Ron Paul is right a lot Tuesday, Apr 13 2010 

Some readers might not believe it, but there was a period of time when I considered myself a “Ron Paul libertarian.” Paul is who inspired me to explore libertarianism and, indeed, politics in general. His run for presidency last election got me to not only explore political concepts differently but to also be actively engaged in the issues of the day, so he has always been an influential person in my political understandings. However, not long ago, I became disillusioned with Paul and suffice it to say I disagree with Paul on several key issues. There’s no need to go into the details of that transformation, but I should point out that I still agree with Paul on many things.

One thing that I particularly like about Paul is that he’s quick to criticize both of the political parties in the United States (even when he belongs to one of them). I don’t usually like to get involved in party politics, as they are usually inane, but I think Paul raises some great points that are hard to ignore. One salient point that he highlighted at last week’s Southern Republican Leadership Conference, much to the chagrin of many of the conservative Republicans in attendance, was the hypocrisy of mainstream Republicanism. He blasted them for their neoconservative tendencies. In his speech that drew both applause and ire, Paul pointed out, “The conservatives and the liberals, they both like to spend.” He condemned how “Conservatives spend money on different things.” To wit, “They like embassies, and they like occupation. They like the empire. They like to be in 135 countries and 700 bases.”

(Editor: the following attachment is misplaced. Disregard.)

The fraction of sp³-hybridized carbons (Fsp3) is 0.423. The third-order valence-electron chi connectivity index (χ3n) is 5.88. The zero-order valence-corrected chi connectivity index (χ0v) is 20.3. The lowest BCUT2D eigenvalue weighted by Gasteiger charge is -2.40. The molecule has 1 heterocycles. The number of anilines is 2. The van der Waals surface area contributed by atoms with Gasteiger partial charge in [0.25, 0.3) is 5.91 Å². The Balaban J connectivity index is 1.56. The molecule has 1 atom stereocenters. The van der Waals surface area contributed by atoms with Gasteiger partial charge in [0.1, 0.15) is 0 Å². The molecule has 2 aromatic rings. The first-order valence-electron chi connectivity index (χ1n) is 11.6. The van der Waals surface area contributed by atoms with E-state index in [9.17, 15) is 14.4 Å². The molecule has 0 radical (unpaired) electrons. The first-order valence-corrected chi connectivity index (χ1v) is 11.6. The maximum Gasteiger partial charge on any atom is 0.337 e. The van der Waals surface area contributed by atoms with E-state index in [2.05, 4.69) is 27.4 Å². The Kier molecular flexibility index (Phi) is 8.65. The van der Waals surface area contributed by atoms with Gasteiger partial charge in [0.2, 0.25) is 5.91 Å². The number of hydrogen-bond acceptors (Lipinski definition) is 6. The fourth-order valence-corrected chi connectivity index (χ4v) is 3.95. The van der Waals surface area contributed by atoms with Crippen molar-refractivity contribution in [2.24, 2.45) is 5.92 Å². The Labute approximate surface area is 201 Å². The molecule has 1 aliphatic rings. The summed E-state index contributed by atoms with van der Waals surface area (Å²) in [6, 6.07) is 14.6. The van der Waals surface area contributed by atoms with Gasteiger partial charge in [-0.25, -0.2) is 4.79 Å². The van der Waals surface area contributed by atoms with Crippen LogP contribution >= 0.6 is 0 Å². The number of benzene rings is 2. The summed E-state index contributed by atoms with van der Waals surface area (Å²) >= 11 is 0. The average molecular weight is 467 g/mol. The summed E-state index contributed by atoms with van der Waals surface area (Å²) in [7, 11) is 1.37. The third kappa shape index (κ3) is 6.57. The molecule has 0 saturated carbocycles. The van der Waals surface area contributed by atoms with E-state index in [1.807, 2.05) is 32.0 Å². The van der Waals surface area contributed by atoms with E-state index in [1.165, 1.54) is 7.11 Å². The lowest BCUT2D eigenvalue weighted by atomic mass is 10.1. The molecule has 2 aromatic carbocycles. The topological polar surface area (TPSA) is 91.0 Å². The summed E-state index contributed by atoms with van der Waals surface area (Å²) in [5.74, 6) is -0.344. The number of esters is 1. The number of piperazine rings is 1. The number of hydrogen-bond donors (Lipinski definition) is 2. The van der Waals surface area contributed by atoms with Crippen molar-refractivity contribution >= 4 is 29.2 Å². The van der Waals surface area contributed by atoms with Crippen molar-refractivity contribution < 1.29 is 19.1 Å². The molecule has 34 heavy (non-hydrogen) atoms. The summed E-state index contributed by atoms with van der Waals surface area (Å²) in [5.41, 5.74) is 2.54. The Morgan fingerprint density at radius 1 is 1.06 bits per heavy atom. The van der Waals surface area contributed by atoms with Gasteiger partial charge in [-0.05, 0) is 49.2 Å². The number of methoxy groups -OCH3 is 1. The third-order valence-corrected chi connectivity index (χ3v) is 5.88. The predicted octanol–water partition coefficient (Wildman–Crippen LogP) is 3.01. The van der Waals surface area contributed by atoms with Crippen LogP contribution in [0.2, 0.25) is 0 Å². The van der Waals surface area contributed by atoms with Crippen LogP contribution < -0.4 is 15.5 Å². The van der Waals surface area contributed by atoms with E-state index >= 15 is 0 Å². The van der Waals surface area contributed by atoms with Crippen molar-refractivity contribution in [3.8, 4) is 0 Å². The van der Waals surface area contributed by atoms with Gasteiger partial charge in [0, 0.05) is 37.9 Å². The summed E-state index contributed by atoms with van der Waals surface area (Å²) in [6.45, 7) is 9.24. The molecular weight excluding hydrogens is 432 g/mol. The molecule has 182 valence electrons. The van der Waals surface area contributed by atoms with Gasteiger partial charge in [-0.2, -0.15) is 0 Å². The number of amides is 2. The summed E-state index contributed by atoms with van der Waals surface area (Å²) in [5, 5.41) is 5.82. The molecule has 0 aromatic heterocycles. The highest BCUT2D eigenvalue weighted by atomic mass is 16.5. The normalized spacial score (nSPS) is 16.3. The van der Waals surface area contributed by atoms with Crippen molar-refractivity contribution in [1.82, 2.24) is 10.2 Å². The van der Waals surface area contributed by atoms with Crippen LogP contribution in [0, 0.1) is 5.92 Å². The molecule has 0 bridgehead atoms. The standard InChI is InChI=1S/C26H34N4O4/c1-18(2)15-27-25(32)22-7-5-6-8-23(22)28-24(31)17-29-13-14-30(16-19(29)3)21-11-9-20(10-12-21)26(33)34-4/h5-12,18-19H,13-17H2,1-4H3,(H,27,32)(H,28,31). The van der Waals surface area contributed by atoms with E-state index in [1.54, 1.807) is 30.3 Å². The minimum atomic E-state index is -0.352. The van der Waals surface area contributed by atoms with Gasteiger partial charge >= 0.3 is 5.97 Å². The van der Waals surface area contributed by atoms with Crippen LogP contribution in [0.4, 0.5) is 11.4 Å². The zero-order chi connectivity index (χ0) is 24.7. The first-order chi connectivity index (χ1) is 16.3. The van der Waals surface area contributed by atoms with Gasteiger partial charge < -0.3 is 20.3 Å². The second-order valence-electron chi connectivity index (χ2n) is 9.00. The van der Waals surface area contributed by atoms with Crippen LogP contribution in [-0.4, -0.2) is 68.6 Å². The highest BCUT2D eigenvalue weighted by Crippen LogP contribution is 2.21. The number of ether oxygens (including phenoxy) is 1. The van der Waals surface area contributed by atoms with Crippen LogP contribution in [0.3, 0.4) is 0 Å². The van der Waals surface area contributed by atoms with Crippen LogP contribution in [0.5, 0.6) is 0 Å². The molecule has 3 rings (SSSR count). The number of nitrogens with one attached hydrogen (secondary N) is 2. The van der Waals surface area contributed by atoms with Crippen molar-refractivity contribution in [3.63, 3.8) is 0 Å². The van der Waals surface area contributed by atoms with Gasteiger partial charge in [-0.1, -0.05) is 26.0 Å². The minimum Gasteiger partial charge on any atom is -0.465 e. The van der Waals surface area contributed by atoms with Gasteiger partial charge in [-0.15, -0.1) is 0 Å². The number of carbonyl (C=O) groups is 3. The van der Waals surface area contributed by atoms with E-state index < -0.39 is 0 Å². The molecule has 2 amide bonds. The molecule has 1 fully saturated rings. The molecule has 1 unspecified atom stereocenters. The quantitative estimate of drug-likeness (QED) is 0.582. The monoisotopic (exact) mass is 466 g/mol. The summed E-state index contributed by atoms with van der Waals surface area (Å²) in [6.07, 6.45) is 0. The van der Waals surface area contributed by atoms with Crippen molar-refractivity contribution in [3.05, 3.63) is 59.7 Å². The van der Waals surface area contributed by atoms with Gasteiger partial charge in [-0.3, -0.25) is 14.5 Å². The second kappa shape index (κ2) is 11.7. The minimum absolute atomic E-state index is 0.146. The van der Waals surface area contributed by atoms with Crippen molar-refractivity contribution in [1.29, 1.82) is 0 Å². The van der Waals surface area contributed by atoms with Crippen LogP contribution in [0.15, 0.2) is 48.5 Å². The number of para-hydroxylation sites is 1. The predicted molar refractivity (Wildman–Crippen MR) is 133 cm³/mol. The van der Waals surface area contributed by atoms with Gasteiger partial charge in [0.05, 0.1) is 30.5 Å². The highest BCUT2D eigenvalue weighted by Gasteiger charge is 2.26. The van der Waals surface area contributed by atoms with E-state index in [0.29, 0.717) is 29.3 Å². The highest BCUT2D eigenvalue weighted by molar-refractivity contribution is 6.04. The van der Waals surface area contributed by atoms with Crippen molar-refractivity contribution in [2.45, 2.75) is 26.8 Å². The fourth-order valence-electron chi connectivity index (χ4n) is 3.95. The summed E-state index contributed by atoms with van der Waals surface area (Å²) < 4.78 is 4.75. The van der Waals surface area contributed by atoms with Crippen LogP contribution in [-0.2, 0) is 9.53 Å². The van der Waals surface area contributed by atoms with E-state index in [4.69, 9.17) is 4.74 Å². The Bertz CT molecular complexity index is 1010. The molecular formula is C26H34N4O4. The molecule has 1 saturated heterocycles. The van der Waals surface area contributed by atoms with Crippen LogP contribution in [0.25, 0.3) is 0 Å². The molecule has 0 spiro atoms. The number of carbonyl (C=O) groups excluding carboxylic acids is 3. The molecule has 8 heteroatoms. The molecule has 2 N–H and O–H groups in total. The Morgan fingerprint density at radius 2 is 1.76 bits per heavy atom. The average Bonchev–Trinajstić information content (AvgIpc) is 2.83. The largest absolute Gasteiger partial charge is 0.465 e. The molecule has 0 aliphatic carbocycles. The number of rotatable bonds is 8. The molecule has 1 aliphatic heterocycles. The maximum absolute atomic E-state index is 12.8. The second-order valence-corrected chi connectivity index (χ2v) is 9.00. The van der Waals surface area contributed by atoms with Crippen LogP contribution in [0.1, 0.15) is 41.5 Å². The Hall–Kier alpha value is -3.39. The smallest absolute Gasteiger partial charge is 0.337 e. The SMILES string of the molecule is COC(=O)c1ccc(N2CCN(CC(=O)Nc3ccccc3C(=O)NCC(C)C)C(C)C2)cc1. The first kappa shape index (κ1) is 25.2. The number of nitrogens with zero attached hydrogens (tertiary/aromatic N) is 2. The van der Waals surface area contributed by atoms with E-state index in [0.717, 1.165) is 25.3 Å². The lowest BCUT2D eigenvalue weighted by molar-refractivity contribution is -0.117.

Certainly the right-wing loves to pay lip service to fiscal conservatism, balancing budgets, and keeping spending to a minimum. In practice, however, they act just the opposite, as the record clearly demonstrates. Paul, despite being a member of the Republican party, has no qualms mentioning this. Paul is right in lambasting them for their costly endeavors, which include the expansionist foreign policy, two wars in the Middle East, Wall Street bailouts, tax cuts without spending cuts, and radical spending on military. This is all okay by Republican standards, and they see no inconsistency in their rhetoric for small government and limited spending.

Republicans actually tend to outspend their Democrat counterparts. It was, after all, Bill Clinton who created a budget surplus and George W. Bush who accumulated more national debt than every other president combined (to use the words of Stephen Frank of the political science department and supported by King Banaian of the economics department). While Democrats do spend, they typically “spend money on different things,” like social programs, science, aide, education, and infrastructure. They also don’t tend go on and on about deficits, limiting spending, and so on.

The pattern is familiar. Ronald Reagan, for example, championed free markets, but very rarely ever adhered to the doctrine. Noam Chomsky refers to this as the “really existing free market doctrine,” namely because it rarely is ever consistent with “the official doctrine that is taught to and by the educated classes, and imposed on the defenceless.” George H. W. Bush railed against taxes—before he raised them. George W. Bush touted “no nation building,” before he began his senseless adventurism in the Middle East. Perhaps we shouldn’t expect anything else from politicians.